Marc Jackson, a screenwriter with high-functioning autism, faces the challenges throughout the world. He proves that autism doesn’t hold him back as a filmmaker.
Paul Louden is a radio host with autism who hosts a radio show called “Theories of Mind.” The show is about how adults go through life with autism.
Find him at KTEK 1110 in Houston, I❤radio, or at www.business1110ktek.com.
Bernard Marcus is an American businessman and philanthropist. He co-founded Home Depot and was the company’s first CEO; he served as Chairman of the Board until retiring in 2002.
Marcus has opposed the Employee Free Choice Act (EFCA). He has also suggested that clients send donations to groups and Senate Republicans also against the EFCA. He views the legislation as hindrance to American capitalism, calling it “the demise of a civilization” and suggesting that any retailer who does not fight it “should be shot; should be thrown out of their goddamn jobs.” Marcus has also been an opponent of the Occupy Wall Street movement. In 2015, Marcus donated $1.5 million to Super PACs supporting Jeb Bush and Scott Walker.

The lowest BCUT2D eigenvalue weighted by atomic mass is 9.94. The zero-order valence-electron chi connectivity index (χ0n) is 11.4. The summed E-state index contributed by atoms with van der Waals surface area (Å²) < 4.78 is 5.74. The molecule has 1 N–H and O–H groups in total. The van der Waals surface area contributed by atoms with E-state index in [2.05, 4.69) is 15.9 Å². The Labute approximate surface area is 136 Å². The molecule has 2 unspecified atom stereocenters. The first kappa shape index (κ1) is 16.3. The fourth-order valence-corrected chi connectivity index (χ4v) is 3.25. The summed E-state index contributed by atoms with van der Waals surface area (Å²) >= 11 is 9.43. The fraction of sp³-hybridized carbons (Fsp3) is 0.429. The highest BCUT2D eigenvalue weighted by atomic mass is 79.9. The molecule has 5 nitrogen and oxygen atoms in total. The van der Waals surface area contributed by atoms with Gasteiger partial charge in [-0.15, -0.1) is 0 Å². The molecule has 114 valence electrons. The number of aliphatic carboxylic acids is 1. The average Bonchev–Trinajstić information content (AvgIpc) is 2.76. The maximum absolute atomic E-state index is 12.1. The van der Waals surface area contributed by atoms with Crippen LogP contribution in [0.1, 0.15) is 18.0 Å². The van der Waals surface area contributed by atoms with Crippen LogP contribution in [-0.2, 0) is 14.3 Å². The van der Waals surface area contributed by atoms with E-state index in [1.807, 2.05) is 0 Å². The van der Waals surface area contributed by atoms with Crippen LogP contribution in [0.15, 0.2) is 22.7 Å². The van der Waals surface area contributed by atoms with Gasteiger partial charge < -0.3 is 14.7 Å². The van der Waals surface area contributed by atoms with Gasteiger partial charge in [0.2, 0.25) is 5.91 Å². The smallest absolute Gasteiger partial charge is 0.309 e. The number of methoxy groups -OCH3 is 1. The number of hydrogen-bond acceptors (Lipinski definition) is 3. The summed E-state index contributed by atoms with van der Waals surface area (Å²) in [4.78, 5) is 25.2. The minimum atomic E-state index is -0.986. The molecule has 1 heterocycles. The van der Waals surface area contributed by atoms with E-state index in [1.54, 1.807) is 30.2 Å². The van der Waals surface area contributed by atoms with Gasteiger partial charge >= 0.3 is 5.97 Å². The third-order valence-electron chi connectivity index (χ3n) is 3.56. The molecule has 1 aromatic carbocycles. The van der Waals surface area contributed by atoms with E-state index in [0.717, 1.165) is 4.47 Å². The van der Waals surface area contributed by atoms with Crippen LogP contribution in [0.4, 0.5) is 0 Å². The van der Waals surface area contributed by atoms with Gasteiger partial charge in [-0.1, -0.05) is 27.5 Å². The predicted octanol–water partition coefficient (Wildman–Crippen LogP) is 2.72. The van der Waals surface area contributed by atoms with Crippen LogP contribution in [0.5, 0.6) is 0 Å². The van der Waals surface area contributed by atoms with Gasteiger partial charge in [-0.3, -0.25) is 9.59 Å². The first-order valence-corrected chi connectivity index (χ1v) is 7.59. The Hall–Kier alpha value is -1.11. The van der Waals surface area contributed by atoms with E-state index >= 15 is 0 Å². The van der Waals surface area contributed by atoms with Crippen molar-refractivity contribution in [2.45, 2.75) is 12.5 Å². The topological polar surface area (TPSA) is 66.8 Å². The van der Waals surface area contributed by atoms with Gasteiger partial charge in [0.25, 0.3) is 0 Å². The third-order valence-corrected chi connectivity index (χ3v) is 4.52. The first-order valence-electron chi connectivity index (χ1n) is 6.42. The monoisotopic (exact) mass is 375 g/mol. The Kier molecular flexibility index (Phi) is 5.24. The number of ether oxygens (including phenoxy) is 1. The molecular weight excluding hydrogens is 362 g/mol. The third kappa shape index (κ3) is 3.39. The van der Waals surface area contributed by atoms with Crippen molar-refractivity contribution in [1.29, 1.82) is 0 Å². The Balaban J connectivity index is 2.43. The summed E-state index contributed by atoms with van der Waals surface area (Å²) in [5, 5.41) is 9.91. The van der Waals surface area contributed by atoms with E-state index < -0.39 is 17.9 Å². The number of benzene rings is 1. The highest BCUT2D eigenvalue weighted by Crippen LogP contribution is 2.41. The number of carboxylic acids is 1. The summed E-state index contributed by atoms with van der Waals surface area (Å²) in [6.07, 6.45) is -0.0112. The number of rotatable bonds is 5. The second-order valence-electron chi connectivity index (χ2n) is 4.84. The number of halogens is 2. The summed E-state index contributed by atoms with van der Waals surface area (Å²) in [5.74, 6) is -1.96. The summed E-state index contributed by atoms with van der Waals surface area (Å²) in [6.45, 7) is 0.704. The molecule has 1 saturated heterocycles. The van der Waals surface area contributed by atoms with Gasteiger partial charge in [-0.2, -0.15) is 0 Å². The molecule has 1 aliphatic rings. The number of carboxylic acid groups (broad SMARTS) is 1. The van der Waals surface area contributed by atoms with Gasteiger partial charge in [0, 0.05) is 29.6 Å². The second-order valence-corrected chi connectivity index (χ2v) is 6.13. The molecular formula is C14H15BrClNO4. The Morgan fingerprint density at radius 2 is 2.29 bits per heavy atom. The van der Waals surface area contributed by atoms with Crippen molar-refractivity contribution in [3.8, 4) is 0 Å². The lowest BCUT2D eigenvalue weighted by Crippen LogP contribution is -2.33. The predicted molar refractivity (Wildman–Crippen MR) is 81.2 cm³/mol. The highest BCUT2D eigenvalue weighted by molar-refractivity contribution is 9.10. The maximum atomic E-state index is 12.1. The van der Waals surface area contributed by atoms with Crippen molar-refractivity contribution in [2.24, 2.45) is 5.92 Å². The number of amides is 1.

Marcus also funded and founded The Marcus Institute, a center of excellence for the provision of comprehensive services for children and adolescents with developmental disabilities. In May 2005, Marcus was awarded the Others Award by the Salvation Army its highest honor. Marcus donated $25 million to Autism Speaks to spearhead its efforts to raise money for research on the causes and cure for autism. He is an active member of the board of directors.